After an indeterminate amount of time, Cain stood up on his tip toes and tried to look out the window again but couldn’t. He stood with his back to the tile wall. He had used up all of his self-control and was now shaking. Tanny had buried her face in his chest.

“Can we go out now?” she whined.

He waited another minute and was almost ready to get out of the tub. Then he heard feet on the back porch again. This time, the footsteps were fast and deliberate. Cain heard the Legos being kicked aside as whoever it was approached the door, then paused.

Then, the doorbell rang.

Cain heard quick steps on the back porch, then down the stairs. He and his sister cowered in the bathtub when the doorbell rang again. A moment went by, then he heard someone on the porch again. This time, he heard the heavy sound of one of the big stone pots on the back porch being moved. Then, a key opened the back door and he heard the sliding door open.

“Cain! Tanny!” his mother yelled from the kitchen.

Cain and his sister got out of the tub and Cain unlocked the door. His sister ran out of the bathroom as his mother came into the hallway. Tanny hugged her mother’s legs and Madeline picked her up.

“Cain! Why didn’t you open the door when I rang the bell?!”



The Back Forty, Ch. 2.3

Mary Anne's house

Hearing her scream, Sassy came charging out of the thick trees and ran into Madeline. The puppy began licking her face out of love, then out of hunger as it tasted the raw, rotting offal. Overjoyed to see the puppy, Madeline pulled Sassy to her as she got up and held the puppy tight, kissing him over and over. Madeline rose and put Sassy on the ground. Getting the dog’s leash from her back pocket, she clipped it around Sassy’s neck.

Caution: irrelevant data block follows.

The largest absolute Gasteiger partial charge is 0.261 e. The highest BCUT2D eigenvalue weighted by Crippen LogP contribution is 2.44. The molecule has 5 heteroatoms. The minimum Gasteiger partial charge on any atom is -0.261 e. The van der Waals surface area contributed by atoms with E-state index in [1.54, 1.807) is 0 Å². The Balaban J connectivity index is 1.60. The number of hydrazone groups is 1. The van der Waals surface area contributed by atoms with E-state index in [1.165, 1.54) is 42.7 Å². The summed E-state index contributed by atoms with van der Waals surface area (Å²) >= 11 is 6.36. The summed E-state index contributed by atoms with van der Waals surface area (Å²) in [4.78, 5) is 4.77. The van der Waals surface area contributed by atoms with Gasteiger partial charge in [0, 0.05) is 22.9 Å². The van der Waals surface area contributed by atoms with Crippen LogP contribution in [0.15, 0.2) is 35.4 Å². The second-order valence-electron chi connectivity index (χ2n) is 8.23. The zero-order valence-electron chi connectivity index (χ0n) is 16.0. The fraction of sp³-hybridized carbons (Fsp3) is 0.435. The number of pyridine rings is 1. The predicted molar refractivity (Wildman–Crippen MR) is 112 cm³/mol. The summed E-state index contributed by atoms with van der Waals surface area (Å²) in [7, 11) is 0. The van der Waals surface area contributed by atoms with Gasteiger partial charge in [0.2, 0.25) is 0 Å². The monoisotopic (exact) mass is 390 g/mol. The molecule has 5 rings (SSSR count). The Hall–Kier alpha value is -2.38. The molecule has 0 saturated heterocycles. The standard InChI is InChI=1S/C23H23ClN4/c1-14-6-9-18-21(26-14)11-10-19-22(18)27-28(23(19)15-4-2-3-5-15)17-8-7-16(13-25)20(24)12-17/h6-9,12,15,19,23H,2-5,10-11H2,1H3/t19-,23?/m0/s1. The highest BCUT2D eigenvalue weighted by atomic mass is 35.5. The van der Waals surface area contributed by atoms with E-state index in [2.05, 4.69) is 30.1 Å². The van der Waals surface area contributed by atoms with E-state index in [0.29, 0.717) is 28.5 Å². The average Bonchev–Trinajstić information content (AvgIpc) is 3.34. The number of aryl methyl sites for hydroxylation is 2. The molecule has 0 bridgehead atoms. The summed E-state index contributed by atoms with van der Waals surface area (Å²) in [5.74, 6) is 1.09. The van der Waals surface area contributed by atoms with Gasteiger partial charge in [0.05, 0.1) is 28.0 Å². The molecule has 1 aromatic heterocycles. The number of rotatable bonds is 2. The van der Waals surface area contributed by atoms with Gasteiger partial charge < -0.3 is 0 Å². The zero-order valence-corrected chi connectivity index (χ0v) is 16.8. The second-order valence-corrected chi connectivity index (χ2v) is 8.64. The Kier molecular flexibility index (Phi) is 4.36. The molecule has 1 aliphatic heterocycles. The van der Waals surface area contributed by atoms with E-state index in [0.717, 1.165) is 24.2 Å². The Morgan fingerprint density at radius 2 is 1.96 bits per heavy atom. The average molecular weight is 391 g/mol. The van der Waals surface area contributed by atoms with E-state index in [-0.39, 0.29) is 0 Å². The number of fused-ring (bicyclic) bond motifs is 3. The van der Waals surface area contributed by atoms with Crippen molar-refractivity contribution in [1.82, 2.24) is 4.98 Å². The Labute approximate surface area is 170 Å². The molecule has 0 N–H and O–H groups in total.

“Never going to make that mistake again, my friend,” she said. Relieved that she had found the dog, Madeline’s repose was short-lived. She still had no idea how to get home.

With Sassy safely back at her side, Madeline walked along into a thick patch of leaves that covered a small drop in the forest floor. She stumbled down a few steps and forward a few more until she reached flatness. She looked up to find that the moon had moved six inches two the right of where it was the last time she looked.

I’m going south, she thought, drawing from her many gazes at the same moon during her walks in Central Park during her years in the city. Since her house was east of the preserve, she knew if she headed in the opposite direction the moon was traveling, she eventually would hit the 2-lane road that meandered back to her house.

She was right. After walking for about 30 minutes, Sassy’s leashed wrapped twice around her wrist the whole time, she came out of the woods and on to a grassy area beside the road. Her knees relieved to be on paved surface again, Madeline turned back north, keeping on the opposite side of the road as her direction so the lights of any oncoming cars would cast directly on her. No cars did come at her, but a few came up behind her. The last one cast light onto a reflector she saw on the road up ahead. She could barely see it, but she could tell that the reflector was low to the ground. It was on a kid’s bike. And there was no other reflectors around it. As she approached, Madeline could tell from the speed with which the reflector grew that whoever was coming down the road towards her wasn’t riding the bike but pushing it alongside them. She walked a little farther until Sassy found a rock on the side of the road and felt the need to mark it. When he was finished, he shook mightily. When he did, he rattled his tags that were on his collar enough that whoever had been coming at her stopped. Madeline continued forward until suddenly whoever had been walking towards her scrambled off of the road side and into the woods.